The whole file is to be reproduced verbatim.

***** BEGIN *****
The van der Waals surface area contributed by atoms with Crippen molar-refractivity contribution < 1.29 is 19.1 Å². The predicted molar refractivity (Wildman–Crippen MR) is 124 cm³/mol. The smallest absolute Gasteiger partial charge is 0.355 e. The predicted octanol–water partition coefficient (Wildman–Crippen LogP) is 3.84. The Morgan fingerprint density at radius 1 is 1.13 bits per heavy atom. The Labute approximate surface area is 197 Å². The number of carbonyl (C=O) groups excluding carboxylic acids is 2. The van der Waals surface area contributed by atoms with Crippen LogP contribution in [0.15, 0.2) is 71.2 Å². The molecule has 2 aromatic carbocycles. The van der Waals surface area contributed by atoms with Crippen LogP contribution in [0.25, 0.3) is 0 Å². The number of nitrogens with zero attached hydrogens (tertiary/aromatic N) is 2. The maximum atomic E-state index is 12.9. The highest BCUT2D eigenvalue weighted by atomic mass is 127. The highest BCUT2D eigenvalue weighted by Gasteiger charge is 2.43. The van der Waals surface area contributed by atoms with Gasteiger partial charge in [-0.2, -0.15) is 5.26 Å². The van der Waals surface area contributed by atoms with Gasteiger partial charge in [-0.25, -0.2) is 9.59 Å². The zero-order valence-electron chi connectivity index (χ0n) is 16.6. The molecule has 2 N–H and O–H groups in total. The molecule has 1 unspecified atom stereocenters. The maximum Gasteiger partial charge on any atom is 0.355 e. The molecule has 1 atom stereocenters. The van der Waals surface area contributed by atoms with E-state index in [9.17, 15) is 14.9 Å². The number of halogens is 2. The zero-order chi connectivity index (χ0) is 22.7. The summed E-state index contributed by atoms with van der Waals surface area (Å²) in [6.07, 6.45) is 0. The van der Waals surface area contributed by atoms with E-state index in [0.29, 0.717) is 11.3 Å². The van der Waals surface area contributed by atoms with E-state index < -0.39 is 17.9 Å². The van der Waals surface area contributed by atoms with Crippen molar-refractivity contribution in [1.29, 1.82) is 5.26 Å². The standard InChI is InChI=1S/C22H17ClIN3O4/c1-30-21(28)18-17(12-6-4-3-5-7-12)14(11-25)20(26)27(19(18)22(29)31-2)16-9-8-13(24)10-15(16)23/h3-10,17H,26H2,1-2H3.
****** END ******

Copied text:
The van der Waals surface area contributed by atoms with Crippen molar-refractivity contribution < 1.29 is 19.1 Å². The predicted molar refractivity (Wildman–Crippen MR) is 124 cm³/mol. The smallest absolute Gasteiger partial charge is 0.355 e. The predicted octanol–water partition coefficient (Wildman–Crippen LogP) is 3.84. The Morgan fingerprint density at radius 1 is 1.13 bits per heavy atom. The Labute approximate surface area is 197 Å². The number of carbonyl (C=O) groups excluding carboxylic acids is 2. The van der Waals surface area contributed by atoms with Crippen LogP contribution in [0.15, 0.2) is 71.2 Å². The molecule has 2 aromatic carbocycles. The van der Waals surface area contributed by atoms with Crippen LogP contribution in [0.25, 0.3) is 0 Å². The number of nitrogens with zero attached hydrogens (tertiary/aromatic N) is 2. The maximum atomic E-state index is 12.9. The highest BCUT2D eigenvalue weighted by atomic mass is 127. The highest BCUT2D eigenvalue weighted by Gasteiger charge is 2.43. The van der Waals surface area contributed by atoms with Gasteiger partial charge in [-0.2, -0.15) is 5.26 Å². The van der Waals surface area contributed by atoms with Gasteiger partial charge in [-0.25, -0.2) is 9.59 Å². The zero-order valence-electron chi connectivity index (χ0n) is 16.6. The molecule has 2 N–H and O–H groups in total. The molecule has 1 unspecified atom stereocenters. The maximum Gasteiger partial charge on any atom is 0.355 e. The molecule has 1 atom stereocenters. The van der Waals surface area contributed by atoms with E-state index in [9.17, 15) is 14.9 Å². The number of halogens is 2. The zero-order chi connectivity index (χ0) is 22.7. The summed E-state index contributed by atoms with van der Waals surface area (Å²) in [6.07, 6.45) is 0. The van der Waals surface area contributed by atoms with E-state index in [0.29, 0.717) is 11.3 Å². The van der Waals surface area contributed by atoms with E-state index < -0.39 is 17.9 Å². The van der Waals surface area contributed by atoms with Crippen molar-refractivity contribution in [1.29, 1.82) is 5.26 Å². The standard InChI is InChI=1S/C22H17ClIN3O4/c1-30-21(28)18-17(12-6-4-3-5-7-12)14(11-25)20(26)27(19(18)22(29)31-2)16-9-8-13(24)10-15(16)23/h3-10,17H,26H2,1-2H3.